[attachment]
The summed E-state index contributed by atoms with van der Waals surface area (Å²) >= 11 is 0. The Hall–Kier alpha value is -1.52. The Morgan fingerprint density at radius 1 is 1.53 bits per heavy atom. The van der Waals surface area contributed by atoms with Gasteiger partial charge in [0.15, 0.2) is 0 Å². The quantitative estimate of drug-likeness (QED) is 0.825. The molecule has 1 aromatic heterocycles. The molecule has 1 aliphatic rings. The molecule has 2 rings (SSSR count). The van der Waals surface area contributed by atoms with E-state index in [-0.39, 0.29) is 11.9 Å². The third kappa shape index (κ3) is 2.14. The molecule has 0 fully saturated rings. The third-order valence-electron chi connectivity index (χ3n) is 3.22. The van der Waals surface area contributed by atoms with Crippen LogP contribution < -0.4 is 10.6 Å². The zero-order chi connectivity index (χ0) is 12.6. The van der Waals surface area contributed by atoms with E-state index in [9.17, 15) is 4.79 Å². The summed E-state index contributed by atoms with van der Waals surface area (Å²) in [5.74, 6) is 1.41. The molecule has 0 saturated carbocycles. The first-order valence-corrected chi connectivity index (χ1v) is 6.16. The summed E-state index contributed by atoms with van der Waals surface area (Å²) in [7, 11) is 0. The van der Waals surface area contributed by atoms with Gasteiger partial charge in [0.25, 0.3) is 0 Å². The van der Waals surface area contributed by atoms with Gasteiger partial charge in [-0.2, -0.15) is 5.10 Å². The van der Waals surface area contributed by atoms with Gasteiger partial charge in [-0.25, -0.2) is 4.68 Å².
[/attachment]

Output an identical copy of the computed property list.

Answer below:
The summed E-state index contributed by atoms with van der Waals surface area (Å²) >= 11 is 0. The Hall–Kier alpha value is -1.52. The Morgan fingerprint density at radius 1 is 1.53 bits per heavy atom. The van der Waals surface area contributed by atoms with Gasteiger partial charge in [0.15, 0.2) is 0 Å². The quantitative estimate of drug-likeness (QED) is 0.825. The molecule has 1 aromatic heterocycles. The molecule has 1 aliphatic rings. The molecule has 2 rings (SSSR count). The van der Waals surface area contributed by atoms with E-state index in [-0.39, 0.29) is 11.9 Å². The third kappa shape index (κ3) is 2.14. The molecule has 0 fully saturated rings. The third-order valence-electron chi connectivity index (χ3n) is 3.22. The van der Waals surface area contributed by atoms with Crippen LogP contribution < -0.4 is 10.6 Å². The zero-order chi connectivity index (χ0) is 12.6. The van der Waals surface area contributed by atoms with E-state index in [9.17, 15) is 4.79 Å². The summed E-state index contributed by atoms with van der Waals surface area (Å²) in [5.74, 6) is 1.41. The molecule has 0 saturated carbocycles. The first-order valence-corrected chi connectivity index (χ1v) is 6.16. The summed E-state index contributed by atoms with van der Waals surface area (Å²) in [7, 11) is 0. The van der Waals surface area contributed by atoms with Gasteiger partial charge in [0.25, 0.3) is 0 Å². The van der Waals surface area contributed by atoms with Gasteiger partial charge in [-0.2, -0.15) is 5.10 Å². The van der Waals surface area contributed by atoms with Gasteiger partial charge in [-0.25, -0.2) is 4.68 Å².